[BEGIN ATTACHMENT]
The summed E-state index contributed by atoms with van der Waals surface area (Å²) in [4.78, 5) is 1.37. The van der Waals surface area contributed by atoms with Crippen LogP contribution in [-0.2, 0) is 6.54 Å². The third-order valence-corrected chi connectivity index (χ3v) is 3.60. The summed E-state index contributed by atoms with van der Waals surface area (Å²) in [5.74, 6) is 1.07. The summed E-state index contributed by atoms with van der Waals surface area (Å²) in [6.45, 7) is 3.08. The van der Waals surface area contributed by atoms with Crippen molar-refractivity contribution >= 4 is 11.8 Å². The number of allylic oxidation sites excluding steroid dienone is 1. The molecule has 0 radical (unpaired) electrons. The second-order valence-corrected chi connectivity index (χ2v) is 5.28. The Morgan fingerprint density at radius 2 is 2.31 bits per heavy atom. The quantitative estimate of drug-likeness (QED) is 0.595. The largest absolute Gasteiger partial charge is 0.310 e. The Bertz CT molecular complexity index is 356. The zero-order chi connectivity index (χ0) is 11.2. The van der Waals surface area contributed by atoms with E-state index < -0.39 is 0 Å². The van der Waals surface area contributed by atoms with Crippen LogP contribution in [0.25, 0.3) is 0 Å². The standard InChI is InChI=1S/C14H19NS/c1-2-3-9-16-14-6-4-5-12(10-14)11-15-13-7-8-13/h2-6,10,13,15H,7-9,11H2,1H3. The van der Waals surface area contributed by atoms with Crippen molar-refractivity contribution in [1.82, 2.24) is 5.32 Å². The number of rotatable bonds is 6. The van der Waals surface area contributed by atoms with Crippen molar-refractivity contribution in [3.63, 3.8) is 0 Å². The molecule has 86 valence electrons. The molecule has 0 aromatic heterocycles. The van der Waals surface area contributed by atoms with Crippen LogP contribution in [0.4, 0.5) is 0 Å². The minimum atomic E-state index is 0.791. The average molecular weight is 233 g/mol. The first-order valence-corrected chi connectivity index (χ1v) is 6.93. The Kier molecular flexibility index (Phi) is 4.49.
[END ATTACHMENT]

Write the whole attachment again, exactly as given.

The summed E-state index contributed by atoms with van der Waals surface area (Å²) in [4.78, 5) is 1.37. The van der Waals surface area contributed by atoms with Crippen LogP contribution in [-0.2, 0) is 6.54 Å². The third-order valence-corrected chi connectivity index (χ3v) is 3.60. The summed E-state index contributed by atoms with van der Waals surface area (Å²) in [5.74, 6) is 1.07. The summed E-state index contributed by atoms with van der Waals surface area (Å²) in [6.45, 7) is 3.08. The van der Waals surface area contributed by atoms with Crippen molar-refractivity contribution >= 4 is 11.8 Å². The number of allylic oxidation sites excluding steroid dienone is 1. The molecule has 0 radical (unpaired) electrons. The second-order valence-corrected chi connectivity index (χ2v) is 5.28. The Morgan fingerprint density at radius 2 is 2.31 bits per heavy atom. The quantitative estimate of drug-likeness (QED) is 0.595. The largest absolute Gasteiger partial charge is 0.310 e. The Bertz CT molecular complexity index is 356. The zero-order chi connectivity index (χ0) is 11.2. The van der Waals surface area contributed by atoms with E-state index < -0.39 is 0 Å². The van der Waals surface area contributed by atoms with Crippen LogP contribution in [0.25, 0.3) is 0 Å². The standard InChI is InChI=1S/C14H19NS/c1-2-3-9-16-14-6-4-5-12(10-14)11-15-13-7-8-13/h2-6,10,13,15H,7-9,11H2,1H3. The van der Waals surface area contributed by atoms with Crippen molar-refractivity contribution in [1.82, 2.24) is 5.32 Å². The number of rotatable bonds is 6. The van der Waals surface area contributed by atoms with Crippen molar-refractivity contribution in [3.63, 3.8) is 0 Å². The molecule has 86 valence electrons. The molecule has 0 aromatic heterocycles. The van der Waals surface area contributed by atoms with Crippen LogP contribution in [0.4, 0.5) is 0 Å². The minimum atomic E-state index is 0.791. The average molecular weight is 233 g/mol. The first-order valence-corrected chi connectivity index (χ1v) is 6.93. The Kier molecular flexibility index (Phi) is 4.49.